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SUSTAINAPHRENIA: Environmental Justice, Hurricane Sandy and the Dialectics of Sustainability in NYC

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Wednesday, 02 October 2013, 12:30 PM

October 2nd, 12:30 pm. Melissa Checker, CUNY Anthropology. SUSTAINAPHRENIA: Environmental Justice, Hurricane Sandy and the Dialectics of Sustainability in NYC. Department of Human Ecology Brown Bag Luncheon Seminars Co-sponsored by the Rutgers Climate Institute, Room 131 Blake Hall, Cook Campus.

Abstract

Nine days after Hurricane Sandy devastated Staten Island, the New York City Economic Development Corporation held a public meeting to present their proposal to build the world’s largest Ferris Wheel on Staten Island, just north of where Sandy’s surging waters washed 712 ton oil tanker ashore. This paper suggests that this example is emblematic of NYC’s schizophrenic development agenda. While the Bloomberg administration put forward a famously “green” agenda for NYC, it also aggressively promoted development along the city’s waterfronts and into its natural wetlands. Focusing on Staten Island’s North Shore, I show how local environmental justice activists contested this development. Not only did this area housed a cluster of toxic waste producing facilities in close proximity to residential areas, but it also contained few buffers or flood protections. For years, local activists warned that sea level rise and increasing storms would have drastic consequences for their neighborhoods, and new developments would only exacerbate those issues. I argue that this situation illuminates a series of dialectical relationships that define sustainable urban development in a post-political, neoliberal era, and which ultimately endanger the health and safety of local residents as well as the democratic process itself.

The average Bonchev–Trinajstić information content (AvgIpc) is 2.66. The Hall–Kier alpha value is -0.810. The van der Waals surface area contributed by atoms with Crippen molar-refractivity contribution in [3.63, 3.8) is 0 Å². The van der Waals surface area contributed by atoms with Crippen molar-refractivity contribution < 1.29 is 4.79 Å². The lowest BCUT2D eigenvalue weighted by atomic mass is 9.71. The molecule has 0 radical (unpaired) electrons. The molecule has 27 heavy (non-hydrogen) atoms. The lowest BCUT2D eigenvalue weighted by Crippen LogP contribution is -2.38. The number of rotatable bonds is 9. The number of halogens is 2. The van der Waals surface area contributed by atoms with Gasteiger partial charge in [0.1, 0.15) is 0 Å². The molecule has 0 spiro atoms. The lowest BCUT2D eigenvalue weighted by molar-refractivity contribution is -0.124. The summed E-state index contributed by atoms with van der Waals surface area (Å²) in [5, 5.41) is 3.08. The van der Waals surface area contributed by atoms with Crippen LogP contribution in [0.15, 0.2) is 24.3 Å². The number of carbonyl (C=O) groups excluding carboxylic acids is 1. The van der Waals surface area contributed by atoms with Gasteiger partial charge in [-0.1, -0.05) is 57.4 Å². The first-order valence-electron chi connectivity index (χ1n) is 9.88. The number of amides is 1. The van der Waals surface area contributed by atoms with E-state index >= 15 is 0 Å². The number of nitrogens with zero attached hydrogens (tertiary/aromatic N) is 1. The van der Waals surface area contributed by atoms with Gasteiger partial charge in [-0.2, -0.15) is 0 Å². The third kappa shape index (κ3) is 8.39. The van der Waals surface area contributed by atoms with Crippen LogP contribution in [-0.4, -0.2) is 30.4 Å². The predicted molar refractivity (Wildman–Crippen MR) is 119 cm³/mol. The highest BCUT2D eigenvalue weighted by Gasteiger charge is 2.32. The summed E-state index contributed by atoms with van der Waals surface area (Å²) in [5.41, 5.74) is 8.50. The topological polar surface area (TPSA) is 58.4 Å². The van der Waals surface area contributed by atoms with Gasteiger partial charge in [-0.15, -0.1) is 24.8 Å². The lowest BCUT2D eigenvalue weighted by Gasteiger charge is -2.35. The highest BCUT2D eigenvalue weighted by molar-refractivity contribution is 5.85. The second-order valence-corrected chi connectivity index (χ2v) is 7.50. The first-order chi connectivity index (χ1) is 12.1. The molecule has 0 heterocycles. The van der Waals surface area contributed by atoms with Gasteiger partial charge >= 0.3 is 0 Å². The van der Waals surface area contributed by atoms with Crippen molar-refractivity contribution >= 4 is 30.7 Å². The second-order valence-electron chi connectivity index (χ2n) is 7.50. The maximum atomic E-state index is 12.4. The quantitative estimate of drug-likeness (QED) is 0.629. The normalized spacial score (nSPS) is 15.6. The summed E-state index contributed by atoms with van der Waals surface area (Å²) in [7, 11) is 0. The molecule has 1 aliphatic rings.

Bio
Melissa Checker is Associate Professor of Urban Studies at Queens College and of Anthropology and Environmental Psychology at the CUNY Graduate Center. Her research interests include environmental justice activism, and the implications of sustainable policies and practices in the United States. Her current focus is on disaster recovery, environmental justice, activism and sustainability on Staten Island, in the aftermath of Hurricane Sandy. Her books include Polluted Promises: Environmental Racism and the Search for Justice in a Southern Town (NYU Press, 2005), Local Actions: Cultural Activism, Power and Public Life (Columbia U Press, 2004, co-edited with Maggie Fishman) and the upcoming edited volume Sustainability in the Global City: Myth and Practice (Cambridge University Press, 2014, co-edited with Cynthia Isenhour and Gary McDonogh). She has also authored numerous academic papers and popular magazine and newspaper articles.

 

Location Room 131 Blake Hall, Cook Campus

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